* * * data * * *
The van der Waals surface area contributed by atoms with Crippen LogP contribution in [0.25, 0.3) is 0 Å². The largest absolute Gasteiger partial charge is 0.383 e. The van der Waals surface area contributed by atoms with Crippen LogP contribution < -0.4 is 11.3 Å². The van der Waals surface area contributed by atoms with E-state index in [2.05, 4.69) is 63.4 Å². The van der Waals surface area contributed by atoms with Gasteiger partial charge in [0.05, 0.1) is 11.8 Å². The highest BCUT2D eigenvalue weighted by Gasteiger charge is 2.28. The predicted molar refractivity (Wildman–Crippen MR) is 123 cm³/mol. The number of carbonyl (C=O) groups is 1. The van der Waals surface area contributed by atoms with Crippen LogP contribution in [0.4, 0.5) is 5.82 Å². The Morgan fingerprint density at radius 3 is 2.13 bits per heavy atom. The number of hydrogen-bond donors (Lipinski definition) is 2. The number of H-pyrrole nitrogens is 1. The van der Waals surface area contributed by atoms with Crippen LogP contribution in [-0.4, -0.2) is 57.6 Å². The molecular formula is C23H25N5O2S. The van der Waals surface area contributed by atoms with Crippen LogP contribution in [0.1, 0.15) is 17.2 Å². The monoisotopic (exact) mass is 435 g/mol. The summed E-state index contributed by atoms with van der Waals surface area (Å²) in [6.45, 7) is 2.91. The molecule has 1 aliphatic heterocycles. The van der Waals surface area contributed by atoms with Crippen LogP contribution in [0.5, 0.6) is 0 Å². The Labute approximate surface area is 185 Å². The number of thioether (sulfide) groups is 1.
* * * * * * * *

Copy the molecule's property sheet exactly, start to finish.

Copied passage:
The van der Waals surface area contributed by atoms with Crippen LogP contribution in [0.25, 0.3) is 0 Å². The largest absolute Gasteiger partial charge is 0.383 e. The van der Waals surface area contributed by atoms with Crippen LogP contribution < -0.4 is 11.3 Å². The van der Waals surface area contributed by atoms with E-state index in [2.05, 4.69) is 63.4 Å². The van der Waals surface area contributed by atoms with Gasteiger partial charge in [0.05, 0.1) is 11.8 Å². The highest BCUT2D eigenvalue weighted by Gasteiger charge is 2.28. The predicted molar refractivity (Wildman–Crippen MR) is 123 cm³/mol. The number of carbonyl (C=O) groups is 1. The van der Waals surface area contributed by atoms with Crippen LogP contribution in [0.4, 0.5) is 5.82 Å². The Morgan fingerprint density at radius 3 is 2.13 bits per heavy atom. The number of hydrogen-bond donors (Lipinski definition) is 2. The number of H-pyrrole nitrogens is 1. The van der Waals surface area contributed by atoms with Crippen LogP contribution in [-0.4, -0.2) is 57.6 Å². The molecular formula is C23H25N5O2S. The van der Waals surface area contributed by atoms with Crippen LogP contribution in [0.1, 0.15) is 17.2 Å². The monoisotopic (exact) mass is 435 g/mol. The summed E-state index contributed by atoms with van der Waals surface area (Å²) in [6.45, 7) is 2.91. The molecule has 1 aliphatic heterocycles. The van der Waals surface area contributed by atoms with Crippen LogP contribution in [0.5, 0.6) is 0 Å². The Labute approximate surface area is 185 Å². The number of thioether (sulfide) groups is 1.